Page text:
Picking up on Jim's post the other day, wherein a blogger at Law School Innovation called Harvard's changes "wimpy," check out these related entries at that blog:
Dean of Stanford on why tinkering with 1-L is barking up the wrong tree: link
Dean Larry Kramer notes that when he speaks to alumni, they inevitably tag the first year of law school as the most formative period of their law school career. He wonders why students in 2nd and 3rd year lose interest, and thinks we need to tinker in those upper year curricula and leave 1-L alone, since it seems to be working reasonably well.
And Orin Kerr responds on Volokh Conspiracy here,
I agree with a great deal of what Larry says, although I think he is overlooking something important: j-o-b-s. By a month into their second year, many students (and almost all at a school like Stanford) are going to have lined up summer jobs at law firms. As long as they don't act like freaks over the summer, they will get full-time job offers. As a result, the rat race is effectively over for many students the moment they accept their summer positions; they pay less attention than before because, well, they can.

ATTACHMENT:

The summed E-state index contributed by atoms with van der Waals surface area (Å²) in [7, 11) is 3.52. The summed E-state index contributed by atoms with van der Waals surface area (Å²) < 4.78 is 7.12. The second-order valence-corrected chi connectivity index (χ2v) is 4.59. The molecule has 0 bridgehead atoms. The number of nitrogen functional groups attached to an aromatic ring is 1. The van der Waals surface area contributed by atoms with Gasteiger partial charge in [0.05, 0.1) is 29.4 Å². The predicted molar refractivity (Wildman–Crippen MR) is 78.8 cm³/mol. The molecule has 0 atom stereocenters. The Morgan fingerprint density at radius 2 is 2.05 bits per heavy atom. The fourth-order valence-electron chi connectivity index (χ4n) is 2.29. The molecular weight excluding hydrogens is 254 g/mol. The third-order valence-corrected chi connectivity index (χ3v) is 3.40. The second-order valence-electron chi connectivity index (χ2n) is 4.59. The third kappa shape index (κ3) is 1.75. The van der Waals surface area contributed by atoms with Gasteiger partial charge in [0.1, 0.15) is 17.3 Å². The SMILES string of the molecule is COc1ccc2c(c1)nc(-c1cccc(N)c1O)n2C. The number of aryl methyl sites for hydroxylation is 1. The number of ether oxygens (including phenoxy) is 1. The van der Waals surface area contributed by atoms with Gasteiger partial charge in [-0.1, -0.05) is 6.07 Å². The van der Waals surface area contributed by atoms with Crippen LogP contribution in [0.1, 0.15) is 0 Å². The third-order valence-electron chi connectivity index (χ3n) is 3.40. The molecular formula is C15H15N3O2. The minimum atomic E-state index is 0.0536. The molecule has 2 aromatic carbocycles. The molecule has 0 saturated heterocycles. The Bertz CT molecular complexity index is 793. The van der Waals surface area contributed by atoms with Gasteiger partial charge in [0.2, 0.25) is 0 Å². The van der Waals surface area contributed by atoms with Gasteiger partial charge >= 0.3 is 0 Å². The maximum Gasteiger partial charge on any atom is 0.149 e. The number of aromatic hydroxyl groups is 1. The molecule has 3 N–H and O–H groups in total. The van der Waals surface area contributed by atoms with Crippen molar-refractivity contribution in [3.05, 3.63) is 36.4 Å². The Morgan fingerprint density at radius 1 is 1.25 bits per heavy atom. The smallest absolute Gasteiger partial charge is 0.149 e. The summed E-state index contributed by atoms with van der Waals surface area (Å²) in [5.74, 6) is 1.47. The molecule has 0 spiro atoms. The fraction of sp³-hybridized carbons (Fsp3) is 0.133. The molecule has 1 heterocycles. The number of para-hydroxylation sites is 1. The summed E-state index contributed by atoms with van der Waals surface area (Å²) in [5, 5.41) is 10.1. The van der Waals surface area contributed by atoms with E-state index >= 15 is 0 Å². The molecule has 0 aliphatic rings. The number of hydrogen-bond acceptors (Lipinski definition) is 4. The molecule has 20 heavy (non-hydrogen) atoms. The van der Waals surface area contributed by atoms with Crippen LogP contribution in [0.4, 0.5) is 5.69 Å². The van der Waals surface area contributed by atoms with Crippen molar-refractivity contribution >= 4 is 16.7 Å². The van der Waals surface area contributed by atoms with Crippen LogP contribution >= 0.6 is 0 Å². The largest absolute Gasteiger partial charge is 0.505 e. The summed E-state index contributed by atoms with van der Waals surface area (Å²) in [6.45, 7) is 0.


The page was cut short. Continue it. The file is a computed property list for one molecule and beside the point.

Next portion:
Pretty insightful. Check out the many comments at both sites. The image above is a refrigerator magnet with Harvard Law's coat of arms, available for purchase at http://www.seaboston.pointshop.com/ : link